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Multiple RSC Prize Success

University of Edinburgh scientists win prestigious Royal Society of Chemistry Prizes
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  • Dr Mathew Horrocks has been named winner of the Royal Society of Chemistry’s Joseph Black Award.
  • Dr Michael Cowley has been named winner of the Royal Society of Chemistry’s Sir Geoffrey Wilkinson Award.
  • Professor Paul Attfield has been named winner of the Royal Society of Chemistry’s John B Goodenough Award.
  • A team from Sunamp Ltd and the University of Edinburgh have been named winner of the Royal Society of Chemistry’s Industry-Academia Collaboration Award.
  • The Research and Innovation Prizes celebrate brilliant individuals across industry and academia. They include prizes for those at different career stages in general chemistry and for those working in specific fields, as well as interdisciplinary prizes and prizes for those in specific roles.
  • Professor Alison Hulme has been named the winner of the Royal Society of Chemistry’s Award for Exceptional Service.
  • The Volunteer Recognition Prizes celebrate those who give their time freely in numerous ways, from serving on boards and committees to working on public engagement initiatives. The prizes celebrate teams and individuals at all stages of their career.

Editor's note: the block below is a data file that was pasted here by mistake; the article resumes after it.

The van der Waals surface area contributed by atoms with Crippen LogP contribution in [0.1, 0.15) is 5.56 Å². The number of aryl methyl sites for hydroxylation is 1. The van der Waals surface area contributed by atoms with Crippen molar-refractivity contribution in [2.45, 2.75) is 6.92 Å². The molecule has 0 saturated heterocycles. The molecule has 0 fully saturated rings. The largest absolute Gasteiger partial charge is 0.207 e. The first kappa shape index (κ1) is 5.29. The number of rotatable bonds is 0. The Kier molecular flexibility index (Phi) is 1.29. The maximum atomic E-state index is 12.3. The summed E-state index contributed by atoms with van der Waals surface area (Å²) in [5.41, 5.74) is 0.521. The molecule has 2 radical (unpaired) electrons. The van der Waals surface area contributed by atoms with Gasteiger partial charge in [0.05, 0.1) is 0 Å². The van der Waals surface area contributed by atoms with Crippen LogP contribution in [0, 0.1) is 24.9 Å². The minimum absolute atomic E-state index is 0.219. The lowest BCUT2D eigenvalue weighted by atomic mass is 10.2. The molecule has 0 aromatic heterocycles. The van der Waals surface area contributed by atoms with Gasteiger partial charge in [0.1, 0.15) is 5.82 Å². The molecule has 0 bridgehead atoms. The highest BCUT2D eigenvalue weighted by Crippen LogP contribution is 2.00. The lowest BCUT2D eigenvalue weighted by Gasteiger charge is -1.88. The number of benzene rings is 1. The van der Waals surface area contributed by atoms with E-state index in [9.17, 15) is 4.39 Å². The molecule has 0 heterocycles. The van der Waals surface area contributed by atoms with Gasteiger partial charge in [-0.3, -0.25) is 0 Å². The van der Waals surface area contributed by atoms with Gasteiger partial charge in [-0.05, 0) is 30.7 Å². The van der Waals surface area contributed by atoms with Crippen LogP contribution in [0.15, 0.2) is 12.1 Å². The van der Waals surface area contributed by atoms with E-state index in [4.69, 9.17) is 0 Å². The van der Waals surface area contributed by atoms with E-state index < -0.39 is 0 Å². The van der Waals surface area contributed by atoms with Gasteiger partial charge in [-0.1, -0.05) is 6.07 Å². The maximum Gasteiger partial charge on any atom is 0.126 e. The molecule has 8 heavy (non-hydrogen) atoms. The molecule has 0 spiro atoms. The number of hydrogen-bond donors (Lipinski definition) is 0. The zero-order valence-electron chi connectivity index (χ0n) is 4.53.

Dr Mathew Horrocks – Joseph Black Award

Poster for Dr Horrocks' prize

Dr Mathew Horrocks has been named winner of the Royal Society of Chemistry’s Joseph Black Award. Based at the University of Edinburgh, Dr Horrocks won the prize for the development and application of single-molecule and super-resolution microscopy approaches to understand how proteins aggregate in neurodegenerative diseases.

Dr Horrocks also receives £3,000 and a medal.

I am absolutely thrilled to have received the Joseph Black Award. It's a huge honour to have my work and that of my research group recognised.

There is a pressing need to further understand neurodegenerative disorders, and this prize raises awareness of the contribution analytical chemists can make to this field. The contribution recognised has only been made possible by the amazingly talented students and post-docs working on this, the many collaborators we have, and the organisations who fund us, including UCB Biopharma, the Royal Society, Alzheimer’s Research UK, the Rosetrees Trust, and the University of Edinburgh Chemistry Alumnus, Dr Jim Love.